Stable, sound China-US economic relation plays a key role in preventing disputes between the world’s two largest economies from further spiraling up amid ‘balloon incident’: analysts
Published: Feb 10, 2023 06:51 PM
China US trade

China-US trade

The escalation of the balloon incident has put the China-US economic and trade ties at a crossroad, amid mixed signals from Washington, ranging from stepped-up crackdown on China's rising high-tech industry, an alliance approach to push for a West decoupling with China to US Treasury Secretary Janet Yellen's explicit hope to still visit China despite strained bilateral relations.

The New York Times reported on Thursday that the Biden administration is poised to introduce new restrictions on US companies funding the development of advanced computing technologies in China, following a reported ban to cut Huawei off from all American suppliers, which could be announced in May. Washington also introduced a sweeping ban on semiconductor export control to China last year.

Observers said that a stable and sound China-US economic relation plays a key role in preventing disputes between world's two largest economies from further spiraling up, and the ball is in Washington's court to show pragmatism in removing obstacles and addressing China's key concerns. 

In a clear signal demonstrating China's openness for dialogue with the US, China's Ministry of Commerce said on Thursday that China welcomes Yellen to visit China, as it is important for both countries to maintain normal communication.

From China's point of view, the principle that cooperation brings benefits to both sides remains unchanged. And the willingness to continue to strengthen the role of China-US economic and trade ballast has not changed.

In a video address to a conference themed Forecast 2023 organized by the US-China Business Council (USCBC) on Wednesday, Charge d'Affaires of the Chinese Embassy in the US Xu Xueyuan highlighted the role of "a stabilizer" that China-US economic cooperation plays in bilateral relations and urged that both sides should not allow the airship incident to offset efforts made by the two sides in maintaining the stability of China-US ties.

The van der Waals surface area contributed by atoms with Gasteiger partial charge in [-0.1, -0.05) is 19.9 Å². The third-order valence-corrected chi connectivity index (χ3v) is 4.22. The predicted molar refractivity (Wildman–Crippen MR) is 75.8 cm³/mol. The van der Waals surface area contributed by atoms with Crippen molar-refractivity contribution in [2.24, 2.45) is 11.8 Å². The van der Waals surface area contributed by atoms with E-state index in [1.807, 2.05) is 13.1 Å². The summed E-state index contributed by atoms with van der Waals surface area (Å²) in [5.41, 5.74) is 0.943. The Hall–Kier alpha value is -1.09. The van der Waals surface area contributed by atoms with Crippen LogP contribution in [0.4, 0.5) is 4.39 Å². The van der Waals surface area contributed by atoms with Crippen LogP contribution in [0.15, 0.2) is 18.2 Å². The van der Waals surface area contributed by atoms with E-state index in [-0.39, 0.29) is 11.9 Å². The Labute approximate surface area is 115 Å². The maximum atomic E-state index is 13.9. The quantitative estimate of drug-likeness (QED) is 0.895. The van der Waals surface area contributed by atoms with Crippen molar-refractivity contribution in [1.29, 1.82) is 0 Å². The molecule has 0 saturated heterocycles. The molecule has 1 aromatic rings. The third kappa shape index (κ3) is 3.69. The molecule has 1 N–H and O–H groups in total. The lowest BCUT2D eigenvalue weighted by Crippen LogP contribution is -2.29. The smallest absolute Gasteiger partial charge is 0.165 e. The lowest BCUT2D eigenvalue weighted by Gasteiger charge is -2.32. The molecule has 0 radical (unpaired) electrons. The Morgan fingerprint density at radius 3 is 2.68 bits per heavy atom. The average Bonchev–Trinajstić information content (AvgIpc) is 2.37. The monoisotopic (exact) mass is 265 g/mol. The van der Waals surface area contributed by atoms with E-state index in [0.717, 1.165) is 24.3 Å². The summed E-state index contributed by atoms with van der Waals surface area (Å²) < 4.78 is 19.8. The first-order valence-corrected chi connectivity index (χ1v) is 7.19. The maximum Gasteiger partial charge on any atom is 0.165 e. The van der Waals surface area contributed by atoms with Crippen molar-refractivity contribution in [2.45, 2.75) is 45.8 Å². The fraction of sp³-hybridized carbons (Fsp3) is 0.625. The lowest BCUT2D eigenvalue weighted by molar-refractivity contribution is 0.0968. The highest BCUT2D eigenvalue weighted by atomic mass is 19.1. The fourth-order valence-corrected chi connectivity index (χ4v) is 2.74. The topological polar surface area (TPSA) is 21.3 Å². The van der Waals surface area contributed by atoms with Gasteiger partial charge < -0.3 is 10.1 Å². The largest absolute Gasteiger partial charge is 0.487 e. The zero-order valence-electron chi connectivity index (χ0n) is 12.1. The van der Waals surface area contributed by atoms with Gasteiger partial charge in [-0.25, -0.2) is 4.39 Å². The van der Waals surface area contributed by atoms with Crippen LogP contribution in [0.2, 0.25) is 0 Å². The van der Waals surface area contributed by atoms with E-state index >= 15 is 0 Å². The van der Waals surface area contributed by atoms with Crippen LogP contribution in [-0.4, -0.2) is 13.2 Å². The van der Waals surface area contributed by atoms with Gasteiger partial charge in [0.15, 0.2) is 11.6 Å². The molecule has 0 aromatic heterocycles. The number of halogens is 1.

"We hope that the US business community will curb the negative factors that undermine cooperation and work together to bring China-US relations back to the right track, injecting more stability and certainty to bilateral economic relations," Xu said. 

He Weiwen, a former senior trade official and an executive council member of the China Society for World Trade Organization Studies, encouraged US companies and business community to play a more "active, positive" role in strengthening bilateral economic relations, warning that the consequence of a complete cut-off from Chinese market could be "detrimental" to their businesses.

In an interview with the Xinhua News Agency, USCBC president Craig Allen said that US companies are "keen" to continue exploring Chinese markets. He stressed that the economies of the two countries should not decouple with each other, and only strengthening cooperation is beneficial for both sides. 

According to observers, benign China-US economic ties also carry special weight for shoring up the US economy, which is now under multiple pressures of inflation, looming recession and debt crisis.

Gao Lingyun, an expert at the Chinese Academy of Social Sciences in Beijing, told the Global Times that the main problem that Janet Yellen wants to solve by visiting China is the debt issue, not economy and trade.

"Some recent moves by China on US Treasury bonds based on market principles could have some impact on the US bond market, especially when the US has hit debt limit [last month]," said Gao.

Gao predicted that the US will continue to hype up the airship incident for some time. It's like the US picked up a gun and needs to use it against China. It may also serve as a bargaining chip to ramp up pressure on the Chinese side. 

"The US turned the civil airship into a 'spy balloon,' reflecting the hype and hatred toward China by both parties in the US, including some other institutions, which we need to watch out for," said Gao.